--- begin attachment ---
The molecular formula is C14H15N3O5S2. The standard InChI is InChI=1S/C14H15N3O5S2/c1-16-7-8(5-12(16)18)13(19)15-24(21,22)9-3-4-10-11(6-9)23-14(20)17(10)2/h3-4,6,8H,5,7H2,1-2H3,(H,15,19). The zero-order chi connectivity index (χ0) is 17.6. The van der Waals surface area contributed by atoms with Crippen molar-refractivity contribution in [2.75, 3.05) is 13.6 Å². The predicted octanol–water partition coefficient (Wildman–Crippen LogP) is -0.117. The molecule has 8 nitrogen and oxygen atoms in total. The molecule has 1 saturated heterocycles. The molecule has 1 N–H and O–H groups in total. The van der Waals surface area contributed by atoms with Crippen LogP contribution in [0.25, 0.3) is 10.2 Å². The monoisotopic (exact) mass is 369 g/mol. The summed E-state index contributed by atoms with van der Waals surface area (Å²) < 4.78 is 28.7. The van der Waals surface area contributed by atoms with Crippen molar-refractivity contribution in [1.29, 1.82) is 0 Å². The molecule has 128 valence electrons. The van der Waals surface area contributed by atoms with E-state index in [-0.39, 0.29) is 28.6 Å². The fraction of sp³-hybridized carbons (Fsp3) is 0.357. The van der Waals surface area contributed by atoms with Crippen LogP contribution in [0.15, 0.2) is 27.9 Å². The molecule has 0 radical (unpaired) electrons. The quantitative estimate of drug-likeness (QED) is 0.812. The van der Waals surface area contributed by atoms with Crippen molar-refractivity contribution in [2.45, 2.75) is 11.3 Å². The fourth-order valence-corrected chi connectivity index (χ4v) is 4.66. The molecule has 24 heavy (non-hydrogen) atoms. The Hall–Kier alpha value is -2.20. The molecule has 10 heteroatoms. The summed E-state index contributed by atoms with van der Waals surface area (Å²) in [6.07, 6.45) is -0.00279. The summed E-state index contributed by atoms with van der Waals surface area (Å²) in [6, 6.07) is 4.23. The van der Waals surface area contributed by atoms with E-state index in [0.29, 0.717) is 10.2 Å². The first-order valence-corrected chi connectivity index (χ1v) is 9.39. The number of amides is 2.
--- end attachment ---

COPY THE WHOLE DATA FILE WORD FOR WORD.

The molecular formula is C14H15N3O5S2. The standard InChI is InChI=1S/C14H15N3O5S2/c1-16-7-8(5-12(16)18)13(19)15-24(21,22)9-3-4-10-11(6-9)23-14(20)17(10)2/h3-4,6,8H,5,7H2,1-2H3,(H,15,19). The zero-order chi connectivity index (χ0) is 17.6. The van der Waals surface area contributed by atoms with Crippen molar-refractivity contribution in [2.75, 3.05) is 13.6 Å². The predicted octanol–water partition coefficient (Wildman–Crippen LogP) is -0.117. The molecule has 8 nitrogen and oxygen atoms in total. The molecule has 1 saturated heterocycles. The molecule has 1 N–H and O–H groups in total. The van der Waals surface area contributed by atoms with Crippen LogP contribution in [0.25, 0.3) is 10.2 Å². The monoisotopic (exact) mass is 369 g/mol. The summed E-state index contributed by atoms with van der Waals surface area (Å²) < 4.78 is 28.7. The van der Waals surface area contributed by atoms with Crippen molar-refractivity contribution in [1.29, 1.82) is 0 Å². The molecule has 128 valence electrons. The van der Waals surface area contributed by atoms with E-state index in [-0.39, 0.29) is 28.6 Å². The fraction of sp³-hybridized carbons (Fsp3) is 0.357. The van der Waals surface area contributed by atoms with Crippen LogP contribution in [0.15, 0.2) is 27.9 Å². The molecule has 0 radical (unpaired) electrons. The quantitative estimate of drug-likeness (QED) is 0.812. The van der Waals surface area contributed by atoms with Crippen molar-refractivity contribution in [2.45, 2.75) is 11.3 Å². The fourth-order valence-corrected chi connectivity index (χ4v) is 4.66. The molecule has 24 heavy (non-hydrogen) atoms. The Hall–Kier alpha value is -2.20. The molecule has 10 heteroatoms. The summed E-state index contributed by atoms with van der Waals surface area (Å²) in [6.07, 6.45) is -0.00279. The summed E-state index contributed by atoms with van der Waals surface area (Å²) in [6, 6.07) is 4.23. The van der Waals surface area contributed by atoms with E-state index in [0.29, 0.717) is 10.2 Å². The first-order valence-corrected chi connectivity index (χ1v) is 9.39. The number of amides is 2.